Recurve Bows

Recurve bows have the limbs of the bow curving away from the archer so that some of the string runs along the limb.

Although recurve bows have been around for thousands of years the recurve bow didn't enter the modern sport of archery until after the second world war. Before then the longbow reigned supreme as the sporting bow. In the photo below it show the 1952 world champion Stellan Andersson shooting an early recurve bow. The world champions before Andersson all took their victories using longbows.

Stellen Anderson 1952 world champion


The advantage the recurve bow offers over the longbow is greater storage and transfer of energy from the bow to the arrow or a faster arrow. When the string is pulled back the tips of the bow, which are curved away from the archer is made to unwind. Extra energy is needed to unwind the curves which can become available to the arrow later when the string is released.

Recurve draw force curve

From the diagram the yellow would be represented by a longbow, the area shaded in yellow is the energy stored and is available to the arrow. The area in red represents the extra energy available to the recurve bow do the unwinding of the curved tips.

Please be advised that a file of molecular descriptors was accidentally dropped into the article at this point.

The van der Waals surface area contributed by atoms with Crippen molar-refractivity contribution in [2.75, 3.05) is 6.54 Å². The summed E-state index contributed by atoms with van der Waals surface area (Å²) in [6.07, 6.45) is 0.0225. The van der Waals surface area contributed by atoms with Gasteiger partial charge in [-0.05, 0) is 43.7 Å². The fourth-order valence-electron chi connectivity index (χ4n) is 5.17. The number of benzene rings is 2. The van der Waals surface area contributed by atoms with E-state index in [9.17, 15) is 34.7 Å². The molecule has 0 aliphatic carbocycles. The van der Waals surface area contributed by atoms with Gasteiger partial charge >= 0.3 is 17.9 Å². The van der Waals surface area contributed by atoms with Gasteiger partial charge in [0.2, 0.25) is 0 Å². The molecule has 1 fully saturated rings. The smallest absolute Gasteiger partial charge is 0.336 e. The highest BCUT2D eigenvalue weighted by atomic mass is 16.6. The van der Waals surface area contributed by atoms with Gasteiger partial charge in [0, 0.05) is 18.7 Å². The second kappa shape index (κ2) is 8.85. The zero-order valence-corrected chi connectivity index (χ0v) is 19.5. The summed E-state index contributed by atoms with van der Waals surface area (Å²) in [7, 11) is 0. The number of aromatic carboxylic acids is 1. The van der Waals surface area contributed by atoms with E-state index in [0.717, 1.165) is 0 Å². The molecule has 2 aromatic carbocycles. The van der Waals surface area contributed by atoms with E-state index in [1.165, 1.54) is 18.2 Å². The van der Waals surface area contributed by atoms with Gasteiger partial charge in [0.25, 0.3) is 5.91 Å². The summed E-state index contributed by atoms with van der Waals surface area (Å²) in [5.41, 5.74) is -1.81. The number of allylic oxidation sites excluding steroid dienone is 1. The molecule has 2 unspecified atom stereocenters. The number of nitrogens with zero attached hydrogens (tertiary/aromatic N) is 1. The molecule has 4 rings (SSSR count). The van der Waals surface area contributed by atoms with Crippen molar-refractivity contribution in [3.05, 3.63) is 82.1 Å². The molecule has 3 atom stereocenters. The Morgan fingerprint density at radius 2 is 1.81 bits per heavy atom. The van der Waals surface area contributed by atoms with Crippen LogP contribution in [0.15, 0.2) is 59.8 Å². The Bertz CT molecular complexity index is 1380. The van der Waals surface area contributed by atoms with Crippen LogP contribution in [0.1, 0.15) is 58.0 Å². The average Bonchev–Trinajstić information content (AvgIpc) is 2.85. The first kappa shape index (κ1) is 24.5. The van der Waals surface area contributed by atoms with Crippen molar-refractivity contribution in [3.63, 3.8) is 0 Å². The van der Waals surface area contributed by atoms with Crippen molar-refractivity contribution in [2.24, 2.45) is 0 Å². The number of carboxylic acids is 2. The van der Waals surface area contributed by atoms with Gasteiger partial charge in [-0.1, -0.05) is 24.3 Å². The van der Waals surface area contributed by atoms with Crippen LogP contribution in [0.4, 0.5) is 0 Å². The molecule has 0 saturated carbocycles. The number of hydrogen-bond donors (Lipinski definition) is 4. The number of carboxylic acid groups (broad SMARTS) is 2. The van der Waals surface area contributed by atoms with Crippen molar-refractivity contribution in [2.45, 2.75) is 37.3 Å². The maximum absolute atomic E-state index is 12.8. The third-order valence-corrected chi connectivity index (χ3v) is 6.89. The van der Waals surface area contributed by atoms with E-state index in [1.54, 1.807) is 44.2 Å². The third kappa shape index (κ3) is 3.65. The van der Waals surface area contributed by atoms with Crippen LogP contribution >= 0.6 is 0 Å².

Much of the development of the modern recurve bow took place in  America after world war 2.  Coming from a hunting background ( American archery is still heavily influenced by the popularity of hunting there) the pistol grip, wood / fiberglass laminated limbs and a cut away for the arrows became standard on their bows. Now all was necessary was to make the relatively short hunting bow, developed to get through the forest, longer for more stability and of a lower poundage.

In the following video Fred Bear talks about the influence of modern materials in the development of the bow. Starts at 5:00 minutes.

With the introduction of Carbon-fibre limbs are now lighter, lower mass means that they can move faster, and again carbon-fibre, along with new alloys have meant stiffer risers (handles) improving stability. Newer, stronger materials have also allowed designers to develop more energy efficient shapes that in the past would have crumbled under the forces subjected to them.

So when you are wondering why one bow can cost so much more then another it is in the materials and fabrication that goes into its making.

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